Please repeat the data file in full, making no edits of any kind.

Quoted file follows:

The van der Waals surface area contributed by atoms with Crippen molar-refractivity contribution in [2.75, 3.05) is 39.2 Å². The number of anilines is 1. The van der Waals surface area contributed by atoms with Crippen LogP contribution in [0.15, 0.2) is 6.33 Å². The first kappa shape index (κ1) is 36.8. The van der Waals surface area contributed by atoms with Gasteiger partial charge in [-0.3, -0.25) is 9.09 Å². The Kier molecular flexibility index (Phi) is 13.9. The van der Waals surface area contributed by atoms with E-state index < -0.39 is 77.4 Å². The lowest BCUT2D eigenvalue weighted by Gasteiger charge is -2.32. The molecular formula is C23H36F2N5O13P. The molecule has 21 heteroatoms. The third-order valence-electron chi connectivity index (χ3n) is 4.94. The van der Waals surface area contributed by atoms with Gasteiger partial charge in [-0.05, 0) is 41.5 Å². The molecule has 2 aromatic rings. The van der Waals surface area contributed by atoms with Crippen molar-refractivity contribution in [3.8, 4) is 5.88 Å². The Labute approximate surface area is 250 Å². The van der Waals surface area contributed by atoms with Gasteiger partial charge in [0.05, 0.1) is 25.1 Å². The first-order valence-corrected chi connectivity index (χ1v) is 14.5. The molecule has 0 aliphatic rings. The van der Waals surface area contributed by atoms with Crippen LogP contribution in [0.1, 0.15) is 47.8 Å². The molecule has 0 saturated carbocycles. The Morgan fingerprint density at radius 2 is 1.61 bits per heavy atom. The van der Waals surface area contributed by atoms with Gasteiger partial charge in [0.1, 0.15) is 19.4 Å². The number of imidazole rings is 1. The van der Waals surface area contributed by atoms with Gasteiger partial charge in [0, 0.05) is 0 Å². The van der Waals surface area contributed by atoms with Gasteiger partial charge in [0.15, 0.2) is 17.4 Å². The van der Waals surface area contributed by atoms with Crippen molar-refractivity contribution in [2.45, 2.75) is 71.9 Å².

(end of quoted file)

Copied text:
The van der Waals surface area contributed by atoms with Crippen molar-refractivity contribution in [2.75, 3.05) is 39.2 Å². The number of anilines is 1. The van der Waals surface area contributed by atoms with Crippen LogP contribution in [0.15, 0.2) is 6.33 Å². The first kappa shape index (κ1) is 36.8. The van der Waals surface area contributed by atoms with Gasteiger partial charge in [-0.3, -0.25) is 9.09 Å². The Kier molecular flexibility index (Phi) is 13.9. The van der Waals surface area contributed by atoms with E-state index < -0.39 is 77.4 Å². The lowest BCUT2D eigenvalue weighted by Gasteiger charge is -2.32. The molecular formula is C23H36F2N5O13P. The molecule has 21 heteroatoms. The third-order valence-electron chi connectivity index (χ3n) is 4.94. The van der Waals surface area contributed by atoms with Gasteiger partial charge in [-0.05, 0) is 41.5 Å². The molecule has 2 aromatic rings. The van der Waals surface area contributed by atoms with Crippen molar-refractivity contribution in [3.8, 4) is 5.88 Å². The Labute approximate surface area is 250 Å². The van der Waals surface area contributed by atoms with Gasteiger partial charge in [0.05, 0.1) is 25.1 Å². The first-order valence-corrected chi connectivity index (χ1v) is 14.5. The molecule has 0 aliphatic rings. The van der Waals surface area contributed by atoms with Crippen LogP contribution in [0.1, 0.15) is 47.8 Å². The molecule has 0 saturated carbocycles. The Morgan fingerprint density at radius 2 is 1.61 bits per heavy atom. The van der Waals surface area contributed by atoms with Gasteiger partial charge in [0.1, 0.15) is 19.4 Å². The number of imidazole rings is 1. The van der Waals surface area contributed by atoms with Gasteiger partial charge in [0, 0.05) is 0 Å². The van der Waals surface area contributed by atoms with Gasteiger partial charge in [0.15, 0.2) is 17.4 Å². The van der Waals surface area contributed by atoms with Crippen molar-refractivity contribution in [2.45, 2.75) is 71.9 Å².